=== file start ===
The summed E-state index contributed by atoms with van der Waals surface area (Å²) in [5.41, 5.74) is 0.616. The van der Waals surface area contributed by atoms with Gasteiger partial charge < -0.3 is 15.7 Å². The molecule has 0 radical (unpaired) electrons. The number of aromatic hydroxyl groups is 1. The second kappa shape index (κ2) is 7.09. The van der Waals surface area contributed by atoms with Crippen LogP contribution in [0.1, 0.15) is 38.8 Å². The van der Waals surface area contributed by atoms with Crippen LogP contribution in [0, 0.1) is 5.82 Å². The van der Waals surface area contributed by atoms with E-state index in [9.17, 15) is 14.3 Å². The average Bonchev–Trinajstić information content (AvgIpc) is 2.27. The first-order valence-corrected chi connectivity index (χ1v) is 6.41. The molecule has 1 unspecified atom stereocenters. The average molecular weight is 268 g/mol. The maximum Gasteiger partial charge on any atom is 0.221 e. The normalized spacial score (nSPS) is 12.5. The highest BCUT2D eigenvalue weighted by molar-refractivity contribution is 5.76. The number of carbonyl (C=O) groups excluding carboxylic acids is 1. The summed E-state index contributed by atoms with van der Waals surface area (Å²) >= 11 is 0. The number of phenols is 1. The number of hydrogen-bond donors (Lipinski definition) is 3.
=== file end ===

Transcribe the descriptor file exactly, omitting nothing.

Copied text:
The summed E-state index contributed by atoms with van der Waals surface area (Å²) in [5.41, 5.74) is 0.616. The van der Waals surface area contributed by atoms with Gasteiger partial charge < -0.3 is 15.7 Å². The molecule has 0 radical (unpaired) electrons. The number of aromatic hydroxyl groups is 1. The second kappa shape index (κ2) is 7.09. The van der Waals surface area contributed by atoms with Crippen LogP contribution in [0.1, 0.15) is 38.8 Å². The van der Waals surface area contributed by atoms with Crippen LogP contribution in [0, 0.1) is 5.82 Å². The van der Waals surface area contributed by atoms with E-state index in [9.17, 15) is 14.3 Å². The average Bonchev–Trinajstić information content (AvgIpc) is 2.27. The first-order valence-corrected chi connectivity index (χ1v) is 6.41. The molecule has 1 unspecified atom stereocenters. The average molecular weight is 268 g/mol. The maximum Gasteiger partial charge on any atom is 0.221 e. The normalized spacial score (nSPS) is 12.5. The highest BCUT2D eigenvalue weighted by molar-refractivity contribution is 5.76. The number of carbonyl (C=O) groups excluding carboxylic acids is 1. The summed E-state index contributed by atoms with van der Waals surface area (Å²) >= 11 is 0. The number of phenols is 1. The number of hydrogen-bond donors (Lipinski definition) is 3.